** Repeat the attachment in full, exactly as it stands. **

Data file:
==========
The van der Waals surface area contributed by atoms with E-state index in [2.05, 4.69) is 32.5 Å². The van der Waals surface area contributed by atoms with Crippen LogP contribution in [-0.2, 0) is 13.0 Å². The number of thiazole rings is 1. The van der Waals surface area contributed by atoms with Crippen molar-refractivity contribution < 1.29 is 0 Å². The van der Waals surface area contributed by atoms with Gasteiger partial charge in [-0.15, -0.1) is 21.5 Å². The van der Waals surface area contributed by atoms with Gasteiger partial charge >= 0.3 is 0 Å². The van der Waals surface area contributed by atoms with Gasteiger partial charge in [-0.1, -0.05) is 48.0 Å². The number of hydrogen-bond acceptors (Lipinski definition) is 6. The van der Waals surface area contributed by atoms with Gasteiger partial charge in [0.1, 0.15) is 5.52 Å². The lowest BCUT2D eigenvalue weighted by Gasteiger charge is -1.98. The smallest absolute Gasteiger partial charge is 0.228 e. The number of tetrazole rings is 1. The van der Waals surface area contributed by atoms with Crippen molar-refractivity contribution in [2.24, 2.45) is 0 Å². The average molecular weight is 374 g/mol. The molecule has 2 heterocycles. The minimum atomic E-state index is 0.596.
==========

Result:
The van der Waals surface area contributed by atoms with E-state index in [2.05, 4.69) is 32.5 Å². The van der Waals surface area contributed by atoms with Crippen LogP contribution in [-0.2, 0) is 13.0 Å². The number of thiazole rings is 1. The van der Waals surface area contributed by atoms with Crippen molar-refractivity contribution < 1.29 is 0 Å². The van der Waals surface area contributed by atoms with Gasteiger partial charge in [-0.15, -0.1) is 21.5 Å². The van der Waals surface area contributed by atoms with Gasteiger partial charge >= 0.3 is 0 Å². The van der Waals surface area contributed by atoms with Gasteiger partial charge in [-0.1, -0.05) is 48.0 Å². The number of hydrogen-bond acceptors (Lipinski definition) is 6. The van der Waals surface area contributed by atoms with Gasteiger partial charge in [0.1, 0.15) is 5.52 Å². The lowest BCUT2D eigenvalue weighted by Gasteiger charge is -1.98. The smallest absolute Gasteiger partial charge is 0.228 e. The number of tetrazole rings is 1. The van der Waals surface area contributed by atoms with Crippen molar-refractivity contribution in [2.24, 2.45) is 0 Å². The average molecular weight is 374 g/mol. The molecule has 2 heterocycles. The minimum atomic E-state index is 0.596.